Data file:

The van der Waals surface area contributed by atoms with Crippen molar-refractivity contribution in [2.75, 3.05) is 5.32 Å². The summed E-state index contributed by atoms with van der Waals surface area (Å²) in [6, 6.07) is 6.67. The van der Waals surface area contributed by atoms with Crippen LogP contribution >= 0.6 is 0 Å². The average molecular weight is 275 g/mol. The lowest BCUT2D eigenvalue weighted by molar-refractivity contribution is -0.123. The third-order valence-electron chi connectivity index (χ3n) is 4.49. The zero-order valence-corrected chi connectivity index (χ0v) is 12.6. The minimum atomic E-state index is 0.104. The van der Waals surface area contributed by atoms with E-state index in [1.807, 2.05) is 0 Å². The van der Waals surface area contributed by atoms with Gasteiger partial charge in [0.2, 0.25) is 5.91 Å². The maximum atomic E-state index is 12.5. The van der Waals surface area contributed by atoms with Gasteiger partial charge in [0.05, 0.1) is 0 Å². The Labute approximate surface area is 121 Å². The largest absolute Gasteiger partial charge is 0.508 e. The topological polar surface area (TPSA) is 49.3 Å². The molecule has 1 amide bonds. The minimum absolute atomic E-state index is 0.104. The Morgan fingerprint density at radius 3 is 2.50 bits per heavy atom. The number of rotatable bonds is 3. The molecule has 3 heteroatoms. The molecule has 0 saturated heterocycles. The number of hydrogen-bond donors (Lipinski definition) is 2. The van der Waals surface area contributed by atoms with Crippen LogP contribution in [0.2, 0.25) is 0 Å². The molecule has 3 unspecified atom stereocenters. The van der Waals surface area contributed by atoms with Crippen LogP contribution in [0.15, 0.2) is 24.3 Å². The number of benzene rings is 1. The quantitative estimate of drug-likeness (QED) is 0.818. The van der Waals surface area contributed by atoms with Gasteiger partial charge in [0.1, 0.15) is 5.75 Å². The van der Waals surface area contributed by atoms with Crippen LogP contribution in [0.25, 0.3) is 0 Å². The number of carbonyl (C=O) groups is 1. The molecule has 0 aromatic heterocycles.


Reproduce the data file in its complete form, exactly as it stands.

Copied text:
The van der Waals surface area contributed by atoms with Crippen molar-refractivity contribution in [2.75, 3.05) is 5.32 Å². The summed E-state index contributed by atoms with van der Waals surface area (Å²) in [6, 6.07) is 6.67. The van der Waals surface area contributed by atoms with Crippen LogP contribution >= 0.6 is 0 Å². The average molecular weight is 275 g/mol. The lowest BCUT2D eigenvalue weighted by molar-refractivity contribution is -0.123. The third-order valence-electron chi connectivity index (χ3n) is 4.49. The zero-order valence-corrected chi connectivity index (χ0v) is 12.6. The minimum atomic E-state index is 0.104. The van der Waals surface area contributed by atoms with E-state index in [1.807, 2.05) is 0 Å². The van der Waals surface area contributed by atoms with Gasteiger partial charge in [0.2, 0.25) is 5.91 Å². The maximum atomic E-state index is 12.5. The van der Waals surface area contributed by atoms with Gasteiger partial charge in [0.05, 0.1) is 0 Å². The Labute approximate surface area is 121 Å². The largest absolute Gasteiger partial charge is 0.508 e. The topological polar surface area (TPSA) is 49.3 Å². The molecule has 1 amide bonds. The minimum absolute atomic E-state index is 0.104. The Morgan fingerprint density at radius 3 is 2.50 bits per heavy atom. The number of rotatable bonds is 3. The molecule has 3 heteroatoms. The molecule has 0 saturated heterocycles. The number of hydrogen-bond donors (Lipinski definition) is 2. The van der Waals surface area contributed by atoms with Crippen LogP contribution in [0.2, 0.25) is 0 Å². The molecule has 3 unspecified atom stereocenters. The van der Waals surface area contributed by atoms with Crippen LogP contribution in [0.15, 0.2) is 24.3 Å². The number of benzene rings is 1. The quantitative estimate of drug-likeness (QED) is 0.818. The van der Waals surface area contributed by atoms with Gasteiger partial charge in [0.1, 0.15) is 5.75 Å². The van der Waals surface area contributed by atoms with Crippen LogP contribution in [0.25, 0.3) is 0 Å². The number of carbonyl (C=O) groups is 1. The molecule has 0 aromatic heterocycles.